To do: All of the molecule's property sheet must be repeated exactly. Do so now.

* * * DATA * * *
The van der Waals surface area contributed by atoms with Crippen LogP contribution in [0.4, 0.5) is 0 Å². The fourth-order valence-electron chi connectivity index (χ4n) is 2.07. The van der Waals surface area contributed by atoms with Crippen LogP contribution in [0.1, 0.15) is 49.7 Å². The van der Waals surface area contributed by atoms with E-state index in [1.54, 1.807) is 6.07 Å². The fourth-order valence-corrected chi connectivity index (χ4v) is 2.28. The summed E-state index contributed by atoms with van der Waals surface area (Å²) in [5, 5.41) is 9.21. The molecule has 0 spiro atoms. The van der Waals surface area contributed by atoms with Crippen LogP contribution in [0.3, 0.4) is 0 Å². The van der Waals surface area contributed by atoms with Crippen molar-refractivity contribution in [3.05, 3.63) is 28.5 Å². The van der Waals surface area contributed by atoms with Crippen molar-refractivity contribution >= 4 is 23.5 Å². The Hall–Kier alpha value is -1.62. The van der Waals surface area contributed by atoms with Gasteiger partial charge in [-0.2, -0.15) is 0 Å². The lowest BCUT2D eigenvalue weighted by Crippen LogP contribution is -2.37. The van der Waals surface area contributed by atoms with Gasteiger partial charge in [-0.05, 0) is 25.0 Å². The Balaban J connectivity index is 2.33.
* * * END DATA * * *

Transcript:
The van der Waals surface area contributed by atoms with Crippen LogP contribution in [0.4, 0.5) is 0 Å². The fourth-order valence-electron chi connectivity index (χ4n) is 2.07. The van der Waals surface area contributed by atoms with Crippen LogP contribution in [0.1, 0.15) is 49.7 Å². The van der Waals surface area contributed by atoms with E-state index in [1.54, 1.807) is 6.07 Å². The fourth-order valence-corrected chi connectivity index (χ4v) is 2.28. The summed E-state index contributed by atoms with van der Waals surface area (Å²) in [5, 5.41) is 9.21. The molecule has 0 spiro atoms. The van der Waals surface area contributed by atoms with Crippen LogP contribution in [0.3, 0.4) is 0 Å². The van der Waals surface area contributed by atoms with Crippen molar-refractivity contribution in [3.05, 3.63) is 28.5 Å². The van der Waals surface area contributed by atoms with Crippen molar-refractivity contribution >= 4 is 23.5 Å². The Hall–Kier alpha value is -1.62. The van der Waals surface area contributed by atoms with Gasteiger partial charge in [-0.2, -0.15) is 0 Å². The lowest BCUT2D eigenvalue weighted by Crippen LogP contribution is -2.37. The van der Waals surface area contributed by atoms with Gasteiger partial charge in [-0.05, 0) is 25.0 Å². The Balaban J connectivity index is 2.33.